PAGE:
EGU22-11223
https://doi.org/10.5194/egusphere-egu22-11223
EGU General Assembly 2022
© Author(s) 2022. This work is distributed under
the Creative Commons Attribution 4.0 License.

Future fire impact on PM2.5 pollution and attributable mortality

Chaeyeon Park1, Kiyoshi Takahashi2, Shinichiro Fujimori3, Fang Li4, Vera Ling Hui Phung5, Junya Takakura6, Tomoko Hasegawa7, and Ahihiko Ito8
Chaeyeon Park et al.
  • 1National Institute for Environmental Studies, Ibaraki, Japan (park.chaeyeon@nies.go.jp)
  • 2National Institute for Environmental Studies, Ibaraki, Japan (ktakaha@nies.go.jp)
  • 3Kyoto University, Kyoto, Japan (fujimori.shinichiro.8a@kyoto-u.ac.jp)
  • 4Chinese Academy of Sciences, Beijing, China (lifang@mail.iap.ac.cn)
  • 5National Institute for Environmental Studies, Ibaraki, Japan (phung.veralinghui@nies.go.jp)
  • 6National Institute for Environmental Studies, Ibaraki, Japan (takakura.junya@nies.go.jp)
  • 7Ritsumeikan University, Shiga, Japan (thase@fc.ritsumei.ac.jp)
  • 8National Institute for Environmental Studies, Ibaraki, Japan (itoh@nies.go.jp)

Fine particulate matter with a diameter of ≤ 2.5  (PM2.5), one of the hazardous air pollutants, contributed 4.5 million to 8.9 million global mortality annually. Among the total PM2.5 related mortality, 5%–21% were attributed to fires. While anthropogenic fire has been declined by reduced land fragmentation and changed land use, climate change has increased fire activities especially in fire seasons. These fires eventually lead to high PM2.5 in many regions, leading to public health concern. However, the impact of future fires on PM2.5 and its health burden according to climate change and socioeconomic scenarios has not been studied globally. We estimated fire related PM2.5 at the end of 21st century under various future scenarios (combination of Shared Socioeconomic Pathways (SSPs) and Representative Concentration Pathways (RCPs)) and its attributable mortality. We used modified CLM and GEOSChem for simulating fire emissions and PM2.5 concentration, respectively. The Global Burden of Disease (GBD) method was used for estimating attributable mortality. We also evaluated how global inequality in fire-PM2.5 mortality by income (economic inequality) would change. We found that future climate change led to higher fire-PM2.5 by increasing drought and biomass carbon density, whereas future increased GDP would offset the increase in fire-PM2.5. The results of fire-PM2.5 mortality varied significantly by SSPs. Population increase under SSP3 would lead to increase in mortality and economic inequality. The total fire-PM2.5 mortality decreased under SSP1–4, but the economic inequality increased under SSP4. If the world follows SSP1-RCP2.6 scenario, fire-PM2.5 mortality would reduce about 40% and improve economic equality.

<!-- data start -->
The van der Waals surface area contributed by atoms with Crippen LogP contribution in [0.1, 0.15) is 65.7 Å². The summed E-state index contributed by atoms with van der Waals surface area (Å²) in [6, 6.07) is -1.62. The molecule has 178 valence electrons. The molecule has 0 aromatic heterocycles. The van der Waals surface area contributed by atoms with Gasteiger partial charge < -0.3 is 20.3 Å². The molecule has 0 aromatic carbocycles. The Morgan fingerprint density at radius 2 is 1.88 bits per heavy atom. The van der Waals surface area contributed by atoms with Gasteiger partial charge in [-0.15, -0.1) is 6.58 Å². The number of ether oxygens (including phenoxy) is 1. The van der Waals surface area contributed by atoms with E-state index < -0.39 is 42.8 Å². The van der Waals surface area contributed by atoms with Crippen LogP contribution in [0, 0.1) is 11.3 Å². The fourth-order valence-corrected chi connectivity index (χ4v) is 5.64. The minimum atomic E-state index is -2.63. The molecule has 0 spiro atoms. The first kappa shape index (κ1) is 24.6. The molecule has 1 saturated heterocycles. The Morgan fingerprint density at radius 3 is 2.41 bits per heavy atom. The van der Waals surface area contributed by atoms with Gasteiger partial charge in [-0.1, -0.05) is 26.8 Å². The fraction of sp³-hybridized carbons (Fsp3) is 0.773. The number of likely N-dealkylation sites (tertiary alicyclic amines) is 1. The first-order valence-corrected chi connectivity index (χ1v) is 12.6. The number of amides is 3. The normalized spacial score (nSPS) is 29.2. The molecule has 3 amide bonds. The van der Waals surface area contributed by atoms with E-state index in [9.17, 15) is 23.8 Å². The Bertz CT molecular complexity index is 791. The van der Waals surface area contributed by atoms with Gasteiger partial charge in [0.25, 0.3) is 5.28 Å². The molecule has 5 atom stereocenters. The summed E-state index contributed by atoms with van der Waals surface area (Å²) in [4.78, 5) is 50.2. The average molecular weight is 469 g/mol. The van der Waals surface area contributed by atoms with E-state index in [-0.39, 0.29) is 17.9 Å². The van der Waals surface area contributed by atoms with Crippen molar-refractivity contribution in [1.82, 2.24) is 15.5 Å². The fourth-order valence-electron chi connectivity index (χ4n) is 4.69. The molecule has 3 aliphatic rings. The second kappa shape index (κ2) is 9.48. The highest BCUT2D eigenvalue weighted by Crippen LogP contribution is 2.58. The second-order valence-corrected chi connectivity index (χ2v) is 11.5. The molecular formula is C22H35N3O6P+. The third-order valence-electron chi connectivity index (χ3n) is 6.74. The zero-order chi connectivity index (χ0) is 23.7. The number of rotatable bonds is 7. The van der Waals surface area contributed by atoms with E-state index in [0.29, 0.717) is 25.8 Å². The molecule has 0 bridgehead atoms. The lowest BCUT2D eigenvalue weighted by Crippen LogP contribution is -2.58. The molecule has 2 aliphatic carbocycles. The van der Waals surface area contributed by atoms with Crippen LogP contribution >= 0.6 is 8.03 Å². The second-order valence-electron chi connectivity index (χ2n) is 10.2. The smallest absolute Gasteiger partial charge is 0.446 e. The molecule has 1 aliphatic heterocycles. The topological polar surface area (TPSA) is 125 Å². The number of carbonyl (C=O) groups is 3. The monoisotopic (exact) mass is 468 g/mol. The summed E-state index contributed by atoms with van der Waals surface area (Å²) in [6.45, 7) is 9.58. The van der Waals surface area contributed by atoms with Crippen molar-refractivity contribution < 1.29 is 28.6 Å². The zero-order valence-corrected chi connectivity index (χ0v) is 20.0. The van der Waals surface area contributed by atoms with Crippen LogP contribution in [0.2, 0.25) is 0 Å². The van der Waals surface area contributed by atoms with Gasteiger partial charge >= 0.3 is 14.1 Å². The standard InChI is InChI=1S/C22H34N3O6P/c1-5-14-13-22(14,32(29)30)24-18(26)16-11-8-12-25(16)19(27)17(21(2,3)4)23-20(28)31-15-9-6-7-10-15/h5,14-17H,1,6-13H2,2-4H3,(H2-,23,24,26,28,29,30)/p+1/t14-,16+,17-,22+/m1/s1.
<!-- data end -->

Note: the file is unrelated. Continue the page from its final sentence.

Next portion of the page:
This research was supported by the Environment Research and Technology Development Fund (JPMEERF20202002) of the Environmental Restoration and Conservation Agency of Japan.

How to cite: Park, C., Takahashi, K., Fujimori, S., Li, F., Phung, V. L. H., Takakura, J., Hasegawa, T., and Ito, A.: Future fire impact on PM2.5 pollution and attributable mortality, EGU General Assembly 2022, Vienna, Austria, 23–27 May 2022, EGU22-11223, https://doi.org/10.5194/egusphere-egu22-11223, 2022.

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